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I'm a bit unclear about the dangerous dog designation. Was there a hearing? Have you admitted fault? Did you give a statement at the time? Did the others involved give statements? You should be able to access all records You can almost always contest ruling higher up in the actual court system.

I'm not sure about malinois ranch rescue but very few "rescues" take in dogs with a bite history.

I'd try a board and train for temporary until you can find another housing situation. If it were me I'd live on National Forest land with my dogs rather than give them up, but that's no long term solution.
 

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If you are able to PM or post general location, there may be someone who can help you find temp placement for your dog while you find housing.
 

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I would talk with a lawyer being on the "other side" of a "play bite" by a 2 year old pit who went through a heavy winter coat to nick my skin I can tell you that it took an awful lot for anything to happen with that dog.

She had a problem as the dog continued to get loose and it mauled another dog. After 5 more calls by different people the dog was taken and PTS and I imagine a lot of what happens is going to depend on where you are living.

This dog actually WAS aggressive BUT your post has the same kind of language she used about her own dog so I think you need lawyer and real evaluation from good dog trainer. Julie Neal does know her mals.........

There is zero exuse for being 15 months and not past the biting stage. You need to ante up now and work with a very good dog trainer and show that you have fixed EVERYTHING and try to see what you and YOUR ATTORNEY can do to work through the dangerous dog because they would have (after all that) let this dog be declared dangerous but it would have cost her a special containment system,, and a high dollar liability insurance policy specific to the dog.
 

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My problem with "dog bites" is they are so subjective. What is a "bite"? If the dog did not break the skin, did not bruise the skin, didn't crush any muscle or bone, is it a bite? Really? Maybe the owner should get a ticket for dog off leash or dog at large or whatever they call it in that state/town. If this is the first and only time this has ever happened, a warning would be more fair. People running stoplights and actually endangering lives of numerous people can get off with a warning. This is far less severe.

If it happened again, sure go ahead and call the calvary.

In my opinion, this should have been a red flag warning to the owners that their dog can and will jump at and possibly bite a stranger. I don't think this is a dog who would full on actually bite someone- meaning break the skin with their teeth. I also don't think this is a dog who would be involved in a prolonged attack. So I strongly feel the dog should not die because of this.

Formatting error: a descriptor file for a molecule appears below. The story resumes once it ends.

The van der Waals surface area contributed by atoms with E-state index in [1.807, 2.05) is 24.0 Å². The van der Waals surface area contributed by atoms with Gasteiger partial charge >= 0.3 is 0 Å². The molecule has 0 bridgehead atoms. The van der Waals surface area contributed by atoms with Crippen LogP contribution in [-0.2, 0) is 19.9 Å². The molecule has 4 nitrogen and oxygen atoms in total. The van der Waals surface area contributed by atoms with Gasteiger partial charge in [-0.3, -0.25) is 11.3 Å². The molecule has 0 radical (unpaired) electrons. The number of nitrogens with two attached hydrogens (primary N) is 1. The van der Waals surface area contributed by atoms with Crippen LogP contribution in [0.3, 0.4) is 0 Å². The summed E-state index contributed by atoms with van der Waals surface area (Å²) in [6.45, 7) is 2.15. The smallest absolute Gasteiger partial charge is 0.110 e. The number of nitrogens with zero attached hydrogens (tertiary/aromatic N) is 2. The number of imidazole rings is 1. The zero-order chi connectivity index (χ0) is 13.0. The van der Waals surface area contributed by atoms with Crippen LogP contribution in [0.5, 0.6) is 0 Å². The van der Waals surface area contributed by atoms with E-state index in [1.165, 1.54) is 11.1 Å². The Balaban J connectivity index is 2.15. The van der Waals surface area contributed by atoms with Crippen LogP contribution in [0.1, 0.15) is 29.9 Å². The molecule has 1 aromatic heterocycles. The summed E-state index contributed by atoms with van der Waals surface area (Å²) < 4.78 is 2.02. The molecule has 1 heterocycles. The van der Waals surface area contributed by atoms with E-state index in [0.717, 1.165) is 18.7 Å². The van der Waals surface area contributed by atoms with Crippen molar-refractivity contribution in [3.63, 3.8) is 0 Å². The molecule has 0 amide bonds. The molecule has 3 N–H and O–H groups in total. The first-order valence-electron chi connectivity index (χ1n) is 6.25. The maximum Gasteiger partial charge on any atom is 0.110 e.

I also wonder what would have happened to a lab, collie, small breed, if the exact same incident happened. There is a double standard for shepherds, rotties, dobies etc. I think this is why there should be very clear objective definitions of "dog bite". Everywhere.

Now, this isn't to excuse what happened. Obviously the dog needs training, needs to be on a secure leash, obviously. Nobody would argue with that.

But, if this "bite" required no medical attention, did not break the skin, rip clothing, bruise the skin or do any damage that is visible beside a red dot that may or may not be due to the dog, well then let's take a step back and give this dog and owner a chance to change.

I think everyone is on tip toes because of liability and I think there are many reasons for that and I'll avoid the elephant in the room there because this thread isn't about that.

But for this particular dog, if the incident actually happened as described by the OP, that "injury" is far less serious than injuries I've gotten from cutting carrots in the kitchen. Or from running into the side of a lab bench at work.

It really bothers me how liberal authorities are in the use of "dog attack" and "dog bite" and how poorly these are defined.

OP- I hope you can find a temporary solution and work with an experienced trainer to address these issues. It can't happen again, of course, but I'm sorry that such a minor incident may lead to the death of your dog. In my opinion, that is a tragedy.
 

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im really annoyed by owners who can't control their dogs.
aggressive dog? that's fine. AS LONG AS you can control it. strong leash, strong grip, and a fail safe collar, fully contained back yard, no half open front door, etc etc etc.

you let a dog out of your grasp and even though it may not have hurt the guy, the person on the other end could easily have been a kid or an elderly.

this is no fault of the dog, and i would be sad if anything were to happen to the dog.

sick and tired of people who let dogs off leash in a leash-only area, thinking their dogs are 100% safe.


going off tangent here but people should really learn to control their dogs. put a muzzle on, get a harness, lock the door, raise the fence, whatever it takes.

if i could, i would absolutely take the dog in my house and keep the dog for the time being while you guys get the situation under control. don't you have like family members who can do that for you?